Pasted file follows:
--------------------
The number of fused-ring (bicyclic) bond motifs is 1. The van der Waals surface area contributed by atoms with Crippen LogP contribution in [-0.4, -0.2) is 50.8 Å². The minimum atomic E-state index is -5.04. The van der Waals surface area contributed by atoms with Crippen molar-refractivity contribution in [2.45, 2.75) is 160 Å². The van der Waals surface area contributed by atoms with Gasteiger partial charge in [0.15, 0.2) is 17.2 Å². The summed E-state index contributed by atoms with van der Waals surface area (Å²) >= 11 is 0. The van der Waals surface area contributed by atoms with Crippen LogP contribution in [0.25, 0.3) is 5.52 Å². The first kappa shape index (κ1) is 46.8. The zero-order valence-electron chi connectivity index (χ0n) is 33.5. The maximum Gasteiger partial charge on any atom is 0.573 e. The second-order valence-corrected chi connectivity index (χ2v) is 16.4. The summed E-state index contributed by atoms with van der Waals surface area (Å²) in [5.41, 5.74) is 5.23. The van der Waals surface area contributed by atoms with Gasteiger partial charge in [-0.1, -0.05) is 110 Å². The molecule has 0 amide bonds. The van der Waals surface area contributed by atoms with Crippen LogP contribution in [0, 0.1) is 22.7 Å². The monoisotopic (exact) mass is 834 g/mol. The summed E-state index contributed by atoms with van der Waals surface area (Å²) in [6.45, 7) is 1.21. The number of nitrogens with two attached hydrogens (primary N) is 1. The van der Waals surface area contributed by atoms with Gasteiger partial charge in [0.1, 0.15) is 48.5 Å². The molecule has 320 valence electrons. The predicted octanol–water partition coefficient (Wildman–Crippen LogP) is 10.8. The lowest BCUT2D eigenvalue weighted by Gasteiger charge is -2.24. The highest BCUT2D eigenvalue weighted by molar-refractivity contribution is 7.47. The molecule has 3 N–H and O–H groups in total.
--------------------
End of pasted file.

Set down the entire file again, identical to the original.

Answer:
The number of fused-ring (bicyclic) bond motifs is 1. The van der Waals surface area contributed by atoms with Crippen LogP contribution in [-0.4, -0.2) is 50.8 Å². The minimum atomic E-state index is -5.04. The van der Waals surface area contributed by atoms with Crippen molar-refractivity contribution in [2.45, 2.75) is 160 Å². The van der Waals surface area contributed by atoms with Gasteiger partial charge in [0.15, 0.2) is 17.2 Å². The summed E-state index contributed by atoms with van der Waals surface area (Å²) >= 11 is 0. The van der Waals surface area contributed by atoms with Crippen LogP contribution in [0.25, 0.3) is 5.52 Å². The first kappa shape index (κ1) is 46.8. The zero-order valence-electron chi connectivity index (χ0n) is 33.5. The maximum Gasteiger partial charge on any atom is 0.573 e. The second-order valence-corrected chi connectivity index (χ2v) is 16.4. The summed E-state index contributed by atoms with van der Waals surface area (Å²) in [5.41, 5.74) is 5.23. The van der Waals surface area contributed by atoms with Gasteiger partial charge in [-0.1, -0.05) is 110 Å². The molecule has 0 amide bonds. The van der Waals surface area contributed by atoms with Crippen LogP contribution in [0, 0.1) is 22.7 Å². The monoisotopic (exact) mass is 834 g/mol. The summed E-state index contributed by atoms with van der Waals surface area (Å²) in [6.45, 7) is 1.21. The number of nitrogens with two attached hydrogens (primary N) is 1. The van der Waals surface area contributed by atoms with Gasteiger partial charge in [0.1, 0.15) is 48.5 Å². The molecule has 320 valence electrons. The predicted octanol–water partition coefficient (Wildman–Crippen LogP) is 10.8. The lowest BCUT2D eigenvalue weighted by Gasteiger charge is -2.24. The highest BCUT2D eigenvalue weighted by molar-refractivity contribution is 7.47. The molecule has 3 N–H and O–H groups in total.